Alex and Alex by Ziggy Hanaor


Values: Acceptance, Respect and Integrity.


I was lucky enough to be sent this beautiful book by Cicada Books Ltd... just before its release this this week! It is a lovely story about two children, both named Alex. Alex is not a boy, and Alex is not a girl. Both children have plenty of shared hobbies as well as differences and it is a great way of breaking down gender stereotypes and introducing the concept of identifying as non-binary to young children.


This bright, playful and attractive book is illustrated by Ben Javens and his style perfectly pairs with the simple yet poignant words by Ziggy Hanaor. I would use this book from Nursery right through KS1 and up into KS2 with either whole classes or individuals. I think introducing the term 'non-binary' (although it is not used in the book specifically) would come very naturally as you read the book and discussed it, if you wanted to.

The first Value I have chosen to highlight in this book is acceptance. The children accept each other for who they are - even when they have differences. They argue, like any children, but they learn to make up because they really like each other and appreciate their friendship. In the story, the children spend some time together (such as building collaboratively) and also some time doing things separately. They accept this as part of their friendship. This is a lovely book exploring acceptance as a Value as it shows that friends sometimes need to accept their differences. In my experience of teaching primary-aged pupils, this can be something that needs to be explicitly taught!

The second Value I would explore with children when reading this book is respect. This links with acceptance, of course. There are plenty of words and illustrations in the book which show how the two Alexs like different things: one Alex likes running and playing football and the other Alex prefers reading and dreaming, for example. The children respect each other's hobbies and give each other space to grow their own strengths and hobbies. Respect can be a tricky value to talk about with children as it is so abstract, but this book provides a concrete visual form with which to open up this discussion. Asking children how they can respect differences in the classroom is always valuable too. I did this before with Year 5 and we made a respect paper chain of ideas that we strung across the classroom. We referred to it when needed.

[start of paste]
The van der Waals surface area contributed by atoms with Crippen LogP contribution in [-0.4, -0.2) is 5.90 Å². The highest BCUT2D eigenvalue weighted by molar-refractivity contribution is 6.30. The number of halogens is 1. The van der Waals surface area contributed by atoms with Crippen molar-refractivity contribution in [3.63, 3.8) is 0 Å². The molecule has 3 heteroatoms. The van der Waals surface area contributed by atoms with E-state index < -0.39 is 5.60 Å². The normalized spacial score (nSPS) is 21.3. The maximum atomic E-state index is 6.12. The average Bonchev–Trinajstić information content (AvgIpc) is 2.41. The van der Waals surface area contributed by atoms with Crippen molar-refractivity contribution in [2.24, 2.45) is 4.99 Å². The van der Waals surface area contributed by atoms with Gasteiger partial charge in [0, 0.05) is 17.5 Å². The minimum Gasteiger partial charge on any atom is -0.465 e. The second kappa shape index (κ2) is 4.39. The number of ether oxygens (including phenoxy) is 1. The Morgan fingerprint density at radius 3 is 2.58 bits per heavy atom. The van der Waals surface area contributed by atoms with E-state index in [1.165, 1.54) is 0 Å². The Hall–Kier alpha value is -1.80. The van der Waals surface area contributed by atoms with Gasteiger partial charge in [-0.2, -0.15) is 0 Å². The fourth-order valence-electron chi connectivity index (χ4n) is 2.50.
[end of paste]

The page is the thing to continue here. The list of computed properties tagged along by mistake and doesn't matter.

Lastly, and with older children, a third Value you could use in conjunction with this book is integrity. Integrity is a really abstract Value so any books which help teach and reinforce it are a winner in my eyes! I always explain integrity as being 'true to yourself' and 'having good morals' or 'doing the right thing when nobody is watching' with lots of examples. In this story, Alex and Alex stay true to themselves: they do not identify as a boy or a girl and this has no impact on their friendship. Furthermore, they stay true to their talents, interests and characteristics even when their best friend doesn't feel the same. Teaching integrity as a Value that needs lots of repetition in my experience. Therefore, examples of real people who have stayed true to their morals and values is just as important. People like Malala, Greta, Simone Biles all provide good role models of people who have shown integrity in their lives. I have also used this video before, which is short and sweet yet very powerful!


Of course, you could easily choose Values such as friendship, kindness, love, compassion or equality. I just chose three Values here to highlight. This is a stunning book and one that will add a great amount to all school classrooms, libraries and home bookshelves. I can imagine it will be immensely popular. It is definitely the best book I have come across that sensitively discusses the concept of being non-binary without preaching or taking away from the playful plot for children.


If you wish to follow Cicada Books Ltd, their Twitter is @cicadabooks. They have many contemporary, fun books with important moral messages. Their website can be found here. Thank you to Cicada Books for sending it to me - I'm sure many children in my school will benefit! I was under no obligation to blog, but have absolutely wanted to share this book with a wider audience ahead of publication day on the 19th August.